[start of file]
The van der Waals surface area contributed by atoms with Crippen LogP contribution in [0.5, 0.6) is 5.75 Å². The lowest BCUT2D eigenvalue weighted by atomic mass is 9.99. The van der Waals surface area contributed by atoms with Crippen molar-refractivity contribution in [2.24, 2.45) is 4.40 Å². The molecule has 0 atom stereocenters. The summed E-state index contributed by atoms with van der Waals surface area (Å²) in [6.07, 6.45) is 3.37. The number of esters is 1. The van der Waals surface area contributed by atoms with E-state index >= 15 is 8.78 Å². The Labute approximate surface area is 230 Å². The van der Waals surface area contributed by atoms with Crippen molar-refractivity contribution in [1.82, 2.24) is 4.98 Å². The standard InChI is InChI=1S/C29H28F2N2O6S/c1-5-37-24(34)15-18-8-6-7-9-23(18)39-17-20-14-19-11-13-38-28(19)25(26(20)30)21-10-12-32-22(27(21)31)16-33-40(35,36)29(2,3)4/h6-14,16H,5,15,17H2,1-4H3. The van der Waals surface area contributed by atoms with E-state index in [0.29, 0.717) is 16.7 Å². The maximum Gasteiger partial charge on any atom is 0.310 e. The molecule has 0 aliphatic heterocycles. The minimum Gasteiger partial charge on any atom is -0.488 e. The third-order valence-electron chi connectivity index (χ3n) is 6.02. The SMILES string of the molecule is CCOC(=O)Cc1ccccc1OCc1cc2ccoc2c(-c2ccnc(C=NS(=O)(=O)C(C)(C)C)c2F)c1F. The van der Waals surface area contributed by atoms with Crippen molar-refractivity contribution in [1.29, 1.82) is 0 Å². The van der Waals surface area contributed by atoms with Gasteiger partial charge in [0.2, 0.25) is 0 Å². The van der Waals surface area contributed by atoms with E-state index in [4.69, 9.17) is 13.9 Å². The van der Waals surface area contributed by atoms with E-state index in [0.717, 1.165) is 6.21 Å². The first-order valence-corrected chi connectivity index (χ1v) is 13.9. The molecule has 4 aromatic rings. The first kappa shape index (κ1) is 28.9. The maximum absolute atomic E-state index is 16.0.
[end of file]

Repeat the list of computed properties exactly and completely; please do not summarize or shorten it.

The van der Waals surface area contributed by atoms with Crippen LogP contribution in [0.5, 0.6) is 5.75 Å². The lowest BCUT2D eigenvalue weighted by atomic mass is 9.99. The van der Waals surface area contributed by atoms with Crippen molar-refractivity contribution in [2.24, 2.45) is 4.40 Å². The molecule has 0 atom stereocenters. The summed E-state index contributed by atoms with van der Waals surface area (Å²) in [6.07, 6.45) is 3.37. The number of esters is 1. The van der Waals surface area contributed by atoms with E-state index >= 15 is 8.78 Å². The Labute approximate surface area is 230 Å². The van der Waals surface area contributed by atoms with Crippen molar-refractivity contribution in [1.82, 2.24) is 4.98 Å². The standard InChI is InChI=1S/C29H28F2N2O6S/c1-5-37-24(34)15-18-8-6-7-9-23(18)39-17-20-14-19-11-13-38-28(19)25(26(20)30)21-10-12-32-22(27(21)31)16-33-40(35,36)29(2,3)4/h6-14,16H,5,15,17H2,1-4H3. The van der Waals surface area contributed by atoms with E-state index in [0.29, 0.717) is 16.7 Å². The maximum Gasteiger partial charge on any atom is 0.310 e. The molecule has 0 aliphatic heterocycles. The minimum Gasteiger partial charge on any atom is -0.488 e. The third-order valence-electron chi connectivity index (χ3n) is 6.02. The SMILES string of the molecule is CCOC(=O)Cc1ccccc1OCc1cc2ccoc2c(-c2ccnc(C=NS(=O)(=O)C(C)(C)C)c2F)c1F. The van der Waals surface area contributed by atoms with Crippen molar-refractivity contribution in [1.29, 1.82) is 0 Å². The van der Waals surface area contributed by atoms with Gasteiger partial charge in [0.2, 0.25) is 0 Å². The van der Waals surface area contributed by atoms with E-state index in [4.69, 9.17) is 13.9 Å². The van der Waals surface area contributed by atoms with E-state index in [0.717, 1.165) is 6.21 Å². The first-order valence-corrected chi connectivity index (χ1v) is 13.9. The molecule has 4 aromatic rings. The first kappa shape index (κ1) is 28.9. The maximum absolute atomic E-state index is 16.0.